The world looks very different from a year ago. What started out as a month-long lockdown, turned into a year that’ll be remembered for the sudden change in the lives of almost every single person on the planet. The way we live, learn and work has changed forever, and no sector has felt that change more than healthcare.
Healthcare companies, hospitals, doctors, and patients have need to work in a completely new way. Often, far removed from their patients.
But even before the pandemic, innovative healthcare providers in developing countries like Pakistan were already making moves to deploy powerful digital solutions to address challenges like a shortage of doctors and lack of access to quality medical services.
According to international management consultancy Roland Berger, tech solutions like telemedicine, and more specifically, e-consultations have been around for more than a decade in some GCC countries. E-health monitoring, such as the remote collection and analysis of data via glucometers and blood pressure readers, has also become more common place in recent years. In fact, more than 50 percent of hospitals in the United Arab Emirates are using IoT-enabled solutions and about 90 percent of doctors provide medical care via their smartphones.
The global events of the last year have put a spotlight on these and other tech solutions, and there have been several great case studies to learn from when it comes to deploying these tools during a crisis.
Healthcare provider Sehat Kahani is an example of an organisation that saw a need to address healthcare challenges in Pakistan with the help of technology long before COVID-19.
According to Sehat Kahani’s co-founder and CEO Dr Sara Saeed, half the population of Pakistan will never visit a doctor in their lifetime and one in five children will not make it to the age of five. At the same time, the health system struggles to retain doctors. Of the 150,000 that graduate each year, two-thirds are women who often leave their careers to raise children. This is what Dr Saeed calls the “doctor-bride phenomenon”.
Hoping to address Pakistan’s healthcare challenges and encourage these qualified doctors back into medical practice, Dr Saeed turned to technology. Sehat Kahani was established in 2017 and sought to connect patients in underserved communities throughout the country with female physicians based at home. Video conferencing capabilities allowed these doctors to conduct virtual consultations with patients at ICT-enabled clinics around the country. In addition, platforms like Microsoft Azure makes storing and accessing patient records from anywhere simple. This centralised system allows doctors to easily access their patient’s history no matter their location and patients don’t have to visit the same clinic for their details to be available.
Since its founding, Sehat Kahani has created a network of 5,000 female doctors who are supported by 150 community health workers at 32 e-health clinics throughout Pakistan. In addition, the organisation launched an app to provide greater access to its services via smart phones. This has proven to be a useful tool during COVID-19 to diagnose symptoms and direct patients to a facility for care and treatment.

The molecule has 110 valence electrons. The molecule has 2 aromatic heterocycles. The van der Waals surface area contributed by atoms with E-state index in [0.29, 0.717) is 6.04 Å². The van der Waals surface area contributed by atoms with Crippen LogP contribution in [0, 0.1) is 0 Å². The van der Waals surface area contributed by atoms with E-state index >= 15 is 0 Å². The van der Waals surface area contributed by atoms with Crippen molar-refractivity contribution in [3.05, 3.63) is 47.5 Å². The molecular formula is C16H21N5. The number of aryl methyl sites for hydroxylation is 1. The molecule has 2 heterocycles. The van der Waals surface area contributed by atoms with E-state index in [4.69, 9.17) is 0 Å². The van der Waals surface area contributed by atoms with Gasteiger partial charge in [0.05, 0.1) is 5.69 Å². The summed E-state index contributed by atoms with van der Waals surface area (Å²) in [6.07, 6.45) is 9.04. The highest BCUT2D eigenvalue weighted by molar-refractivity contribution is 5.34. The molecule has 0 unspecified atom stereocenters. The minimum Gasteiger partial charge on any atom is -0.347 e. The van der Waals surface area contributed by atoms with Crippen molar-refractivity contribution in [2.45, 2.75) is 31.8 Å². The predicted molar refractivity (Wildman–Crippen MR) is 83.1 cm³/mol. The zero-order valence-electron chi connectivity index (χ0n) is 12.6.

However, once there, treating COVID-19 positive patients while keeping doctors and nurses safe has been tough to navigate. As of 15 August 2020, some 300,000 healthcare workers have been infected with COVID-19 globally.
To reduce physical exposure to COVID-19 positive cases, Rambam Hospital in Israel collaborated with Rafael and Microsoft to develop a system of virtual consultations within the hospital. Dubbed Rstream, the solution combines the capabilities of cloud and artificial intelligence (AI) to transmit medical information from anywhere securely. Cameras have been installed in front of medical devices and connected to the hospital’s network. Doctors can then access a live stream of a patient’s monitor via an app on their phone and check vitals remotely.
Paving the way for health innovations
While the pandemic has meant more physical distance than we ever expected, it has also fostered an environment for technology to be used in innovative ways.
One such example of this is the 24 Hours Holographic Surgery that recently took place in various facilities around the world. Donning a pair of HoloLens 2 mixed-reality headsets, surgeons conducted procedures with the help of holograms and direct links to other surgeons at different hospitals offering additional expertise and guidance. In Morocco, Dr Abderrahim Rafaoui in Casablanca performed a hip procedure and was assisted by Dr Thomas Gregory in Paris, while Dr Belkacem Chagar in Rabat was joined by Dr Jaber Alkhyeli in Abu Dhabi for a knee operation.
Microsoft’s HoloLens 2 device is also helping to address training needs during the pandemic with the help of Dynamics 365 Guides. At the Israel Center for Medical Simulation (MSR) and Sheba Medical Center, instructors are using the mixed-reality headsets and virtual tutorials to train staff on how to use various medical devices. Students receive hands-on experience with the equipment as an instructor and hologram prompts guide them remotely.
Many similar projects and healthcare solutions are enabled by Microsoft Cloud for Healthcare, which was recently launched to meet the ever-changing needs of medical professionals. With the help of an array of features, doctors and nurses can achieve higher levels of collaboration, gain more insights through data, and increase patient engagement, all while protecting patient privacy securely in the cloud.
As telemedicine becomes the norm, the recent holographic surgeries offer only a glimpse of what’s to come. It’s through the consistent use and widespread adoption of technology that we’ll see new and exciting advancements in healthcare. The goal? To be able to provide greater access to quality medical services for all.